Second, total supply shows 2018/19 world rice total supply increased from 703 million metric tons (MMT) in February 2019 to 708.8 MMT in March 2019 and is the largest on record (Chart B5).

Third, ending stocks reports shows 2018/19 world rice ending stocks increased from 167.6 MMT in February 2019 to 172.2 MMT in March 2019 and is the highest on record (Chart B8).

U.S. long grain rice  

First, 2018/19 long grain rice ending stocks are estimated at 34.8 million cwt., 60 percent above 2017/18 and the 2nd highest since 1985; the five-year average is 23 million cwt., and the 10-year average is 24 million cwt (Chart C1-C9).

Second, remember global rice production, total supply, and ending stocks are at record levels and presently bearish global rice prices.

Third, currently, global policy disputes, economic and political uncertainties have slowed global growth. This, coupled with record global rice production and record global total supplies, continue depressing global rice prices.

USDA World Soybeans Supply and Demand Outlook

Production. 2018/19 world soybean production increased to 360 MMT from 2017/18’s 340.5, the highest on record (Chart B10). 

Total supply. 2018/19 world soybean total supply increased from 2017/18’s 590 MMT to 610, the largest on record (Chart B11).  

Ending stocks. 2018/19 world soybean ending stocks increased from 98.6 MMT the previous production period to 107.2 MMT by far the highest on record (Chart B12).

USDA World Corn Supply and Demand Outlook

Production. 2018/19 world corn production increased from 2017/18’s 1,076 MMT to 1,101, which is the second highest on record (Chart B13).

Total supply. 2018/19 world corn total supply increased from 2017/18’s 1,577 MMT to 1,603, the largest on record (Chart B14).

Ending stocks. 2018/19 world corn ending stocks decreased from 341.2 MMT the previous production period to 308.5 MMT the fourth largest on record and the smallest in the current 4 production periods (Chart B15).

USDA World Cotton Supply and Demand Outlook

Production. 2018/19 world cotton production decreased slightly from the 2017/18 123.8 million bales to 118.9 million bales, which is still the second highest in the current four production periods (Chart B16).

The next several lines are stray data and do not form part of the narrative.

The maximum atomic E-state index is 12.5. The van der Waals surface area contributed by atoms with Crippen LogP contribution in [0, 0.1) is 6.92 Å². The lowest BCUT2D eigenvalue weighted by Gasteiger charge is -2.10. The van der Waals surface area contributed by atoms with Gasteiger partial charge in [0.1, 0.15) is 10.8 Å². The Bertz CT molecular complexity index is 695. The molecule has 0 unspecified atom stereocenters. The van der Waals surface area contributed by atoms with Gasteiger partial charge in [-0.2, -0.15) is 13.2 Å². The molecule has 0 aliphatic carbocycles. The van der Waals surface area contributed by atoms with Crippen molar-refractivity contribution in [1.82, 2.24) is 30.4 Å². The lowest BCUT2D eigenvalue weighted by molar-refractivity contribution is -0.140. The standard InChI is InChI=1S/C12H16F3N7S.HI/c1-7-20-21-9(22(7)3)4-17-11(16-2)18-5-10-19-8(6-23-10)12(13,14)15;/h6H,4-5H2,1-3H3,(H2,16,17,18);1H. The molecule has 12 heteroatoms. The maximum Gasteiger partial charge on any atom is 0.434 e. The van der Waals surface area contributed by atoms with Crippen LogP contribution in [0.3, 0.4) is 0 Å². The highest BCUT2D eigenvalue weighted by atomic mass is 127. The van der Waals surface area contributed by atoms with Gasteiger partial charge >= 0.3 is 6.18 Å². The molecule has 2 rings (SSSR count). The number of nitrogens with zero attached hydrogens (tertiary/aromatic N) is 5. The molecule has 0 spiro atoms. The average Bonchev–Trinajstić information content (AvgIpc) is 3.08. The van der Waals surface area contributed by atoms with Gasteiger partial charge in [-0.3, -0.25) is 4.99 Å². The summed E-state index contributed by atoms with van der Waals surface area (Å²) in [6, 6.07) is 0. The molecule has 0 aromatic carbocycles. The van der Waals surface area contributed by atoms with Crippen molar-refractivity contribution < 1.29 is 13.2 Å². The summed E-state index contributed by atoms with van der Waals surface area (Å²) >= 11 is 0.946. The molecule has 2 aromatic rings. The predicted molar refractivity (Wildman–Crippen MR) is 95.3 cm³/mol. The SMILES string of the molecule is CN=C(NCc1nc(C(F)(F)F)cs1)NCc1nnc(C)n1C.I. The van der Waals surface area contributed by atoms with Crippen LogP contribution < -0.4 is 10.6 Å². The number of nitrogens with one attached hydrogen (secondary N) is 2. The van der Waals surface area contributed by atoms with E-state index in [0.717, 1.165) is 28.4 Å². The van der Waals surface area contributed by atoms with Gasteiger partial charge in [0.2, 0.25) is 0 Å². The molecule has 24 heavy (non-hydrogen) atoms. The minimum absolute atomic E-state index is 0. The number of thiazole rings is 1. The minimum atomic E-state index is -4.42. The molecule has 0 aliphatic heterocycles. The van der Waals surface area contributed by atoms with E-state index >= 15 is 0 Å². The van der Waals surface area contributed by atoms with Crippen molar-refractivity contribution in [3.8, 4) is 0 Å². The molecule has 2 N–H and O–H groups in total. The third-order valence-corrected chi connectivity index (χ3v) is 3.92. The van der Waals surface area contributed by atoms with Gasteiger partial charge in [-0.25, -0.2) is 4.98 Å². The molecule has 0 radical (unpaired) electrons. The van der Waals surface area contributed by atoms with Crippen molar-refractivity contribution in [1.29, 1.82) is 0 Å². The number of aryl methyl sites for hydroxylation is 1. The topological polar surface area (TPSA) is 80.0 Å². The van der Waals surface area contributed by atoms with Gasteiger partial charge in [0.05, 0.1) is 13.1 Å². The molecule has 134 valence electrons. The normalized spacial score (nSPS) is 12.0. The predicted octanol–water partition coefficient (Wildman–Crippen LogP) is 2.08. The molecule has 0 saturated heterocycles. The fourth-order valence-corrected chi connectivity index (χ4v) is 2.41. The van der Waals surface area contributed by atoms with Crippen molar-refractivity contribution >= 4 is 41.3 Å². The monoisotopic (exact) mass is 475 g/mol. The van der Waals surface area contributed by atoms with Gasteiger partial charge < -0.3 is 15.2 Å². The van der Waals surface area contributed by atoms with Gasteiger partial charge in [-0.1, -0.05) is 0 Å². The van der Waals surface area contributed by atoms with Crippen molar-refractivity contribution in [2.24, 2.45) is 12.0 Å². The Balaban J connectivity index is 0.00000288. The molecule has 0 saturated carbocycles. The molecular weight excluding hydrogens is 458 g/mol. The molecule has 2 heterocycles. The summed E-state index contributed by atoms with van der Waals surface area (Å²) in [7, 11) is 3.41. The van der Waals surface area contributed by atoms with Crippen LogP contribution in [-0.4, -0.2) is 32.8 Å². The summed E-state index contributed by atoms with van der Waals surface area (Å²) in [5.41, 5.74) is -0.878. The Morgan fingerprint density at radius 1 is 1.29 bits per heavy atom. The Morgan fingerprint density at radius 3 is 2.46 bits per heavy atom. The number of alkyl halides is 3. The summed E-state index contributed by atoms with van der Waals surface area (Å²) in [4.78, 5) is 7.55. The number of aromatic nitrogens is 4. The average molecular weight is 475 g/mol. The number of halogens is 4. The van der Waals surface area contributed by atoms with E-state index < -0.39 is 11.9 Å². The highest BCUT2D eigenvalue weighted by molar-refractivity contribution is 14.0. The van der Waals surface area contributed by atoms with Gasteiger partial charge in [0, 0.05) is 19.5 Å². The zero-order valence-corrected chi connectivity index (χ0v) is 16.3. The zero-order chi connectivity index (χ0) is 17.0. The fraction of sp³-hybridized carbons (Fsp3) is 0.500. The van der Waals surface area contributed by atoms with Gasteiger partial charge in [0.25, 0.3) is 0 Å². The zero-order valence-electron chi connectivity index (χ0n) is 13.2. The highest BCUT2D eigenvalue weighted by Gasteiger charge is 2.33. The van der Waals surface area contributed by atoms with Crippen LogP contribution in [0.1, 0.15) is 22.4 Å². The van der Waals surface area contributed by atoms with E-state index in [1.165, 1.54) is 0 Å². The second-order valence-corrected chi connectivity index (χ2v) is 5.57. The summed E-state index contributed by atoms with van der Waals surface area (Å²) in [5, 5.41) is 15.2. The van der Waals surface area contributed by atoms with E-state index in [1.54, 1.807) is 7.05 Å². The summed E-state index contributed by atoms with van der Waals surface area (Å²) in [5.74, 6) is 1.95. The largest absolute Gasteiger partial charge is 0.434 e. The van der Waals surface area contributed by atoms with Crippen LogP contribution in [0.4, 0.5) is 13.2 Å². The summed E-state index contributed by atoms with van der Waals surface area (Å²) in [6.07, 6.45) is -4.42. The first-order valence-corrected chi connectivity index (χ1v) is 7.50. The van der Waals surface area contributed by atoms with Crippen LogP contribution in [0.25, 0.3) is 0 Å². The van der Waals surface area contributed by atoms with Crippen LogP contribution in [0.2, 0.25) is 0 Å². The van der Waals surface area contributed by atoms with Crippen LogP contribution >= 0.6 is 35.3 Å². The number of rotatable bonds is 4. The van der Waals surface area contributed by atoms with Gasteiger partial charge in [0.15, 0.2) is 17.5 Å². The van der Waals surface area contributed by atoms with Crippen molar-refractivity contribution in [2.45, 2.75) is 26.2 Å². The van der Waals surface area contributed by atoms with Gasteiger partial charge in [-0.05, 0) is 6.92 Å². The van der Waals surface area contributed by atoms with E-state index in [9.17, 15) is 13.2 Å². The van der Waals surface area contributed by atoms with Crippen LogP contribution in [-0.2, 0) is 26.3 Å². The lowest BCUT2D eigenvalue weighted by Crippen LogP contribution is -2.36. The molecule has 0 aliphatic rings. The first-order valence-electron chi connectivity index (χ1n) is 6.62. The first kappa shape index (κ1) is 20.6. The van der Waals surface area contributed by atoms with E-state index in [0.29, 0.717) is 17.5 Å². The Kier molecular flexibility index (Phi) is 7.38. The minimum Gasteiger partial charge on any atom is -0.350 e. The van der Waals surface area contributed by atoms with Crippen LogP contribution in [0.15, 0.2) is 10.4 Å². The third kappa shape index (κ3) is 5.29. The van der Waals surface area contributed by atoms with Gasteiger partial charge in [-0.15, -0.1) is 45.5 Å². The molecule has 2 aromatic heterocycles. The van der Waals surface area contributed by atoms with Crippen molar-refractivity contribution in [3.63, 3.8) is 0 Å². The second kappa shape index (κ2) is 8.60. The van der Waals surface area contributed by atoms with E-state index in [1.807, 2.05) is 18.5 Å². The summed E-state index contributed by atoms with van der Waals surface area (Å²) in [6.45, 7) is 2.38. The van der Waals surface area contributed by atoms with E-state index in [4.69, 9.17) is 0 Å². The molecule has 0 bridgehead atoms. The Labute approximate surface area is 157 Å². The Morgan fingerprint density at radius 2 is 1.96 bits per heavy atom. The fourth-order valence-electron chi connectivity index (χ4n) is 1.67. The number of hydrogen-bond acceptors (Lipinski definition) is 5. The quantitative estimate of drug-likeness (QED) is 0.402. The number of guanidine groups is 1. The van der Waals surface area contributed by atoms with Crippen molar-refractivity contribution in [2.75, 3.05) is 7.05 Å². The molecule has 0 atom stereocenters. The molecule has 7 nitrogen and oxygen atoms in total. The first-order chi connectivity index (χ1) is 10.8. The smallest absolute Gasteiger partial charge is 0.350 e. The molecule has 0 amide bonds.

Total supply. 2018/19 world cotton total supply declined from 2017/18, down from 245.1 million bales to 242.2, or the 5th largest in the current seven production periods (Chart B17).

Ending stocks. 2018/19 world cotton ending stocks are at a five year low at 76.1 million bales, or the 7th largest on (Chart B18).

USDA World Wheat Supply and Demand Outlook

Production. 2018/19 world wheat production declined slightly from 2017/18’s 763 MMT to 733, below the previous 3 production periods, but still the fourth largest on record (Chart B19). 

Total supply. 2018/19 world wheat total supply declined slightly from 2017/18’s 1,203 MMT to 1,189, or the 2nd largest on record (Chart B20).

Ending stocks. 2018/19 world wheat ending stocks declined from 2017/18’s 280 million tons the previous production period to 270.5, but still the 2nd highest on (Chart B21).


Source: Bobby Coats is a professor and extension economist in the Department of Agricultural Economics and Agribusiness, University of Arkansas System, Division of Agriculture, Cooperative Extension Service. E-mail: [email protected]. and is solely responsible for the information provided and is wholly owned by the source. Informa Business Media and all its subsidiaries are not responsible for any of the content contained in this information asset.

Download Slide Show for charts and expanded details, Click Download Link



About the Author(s)

Dr. Bobby Coats

Economist, Arkansas Department of Agriculture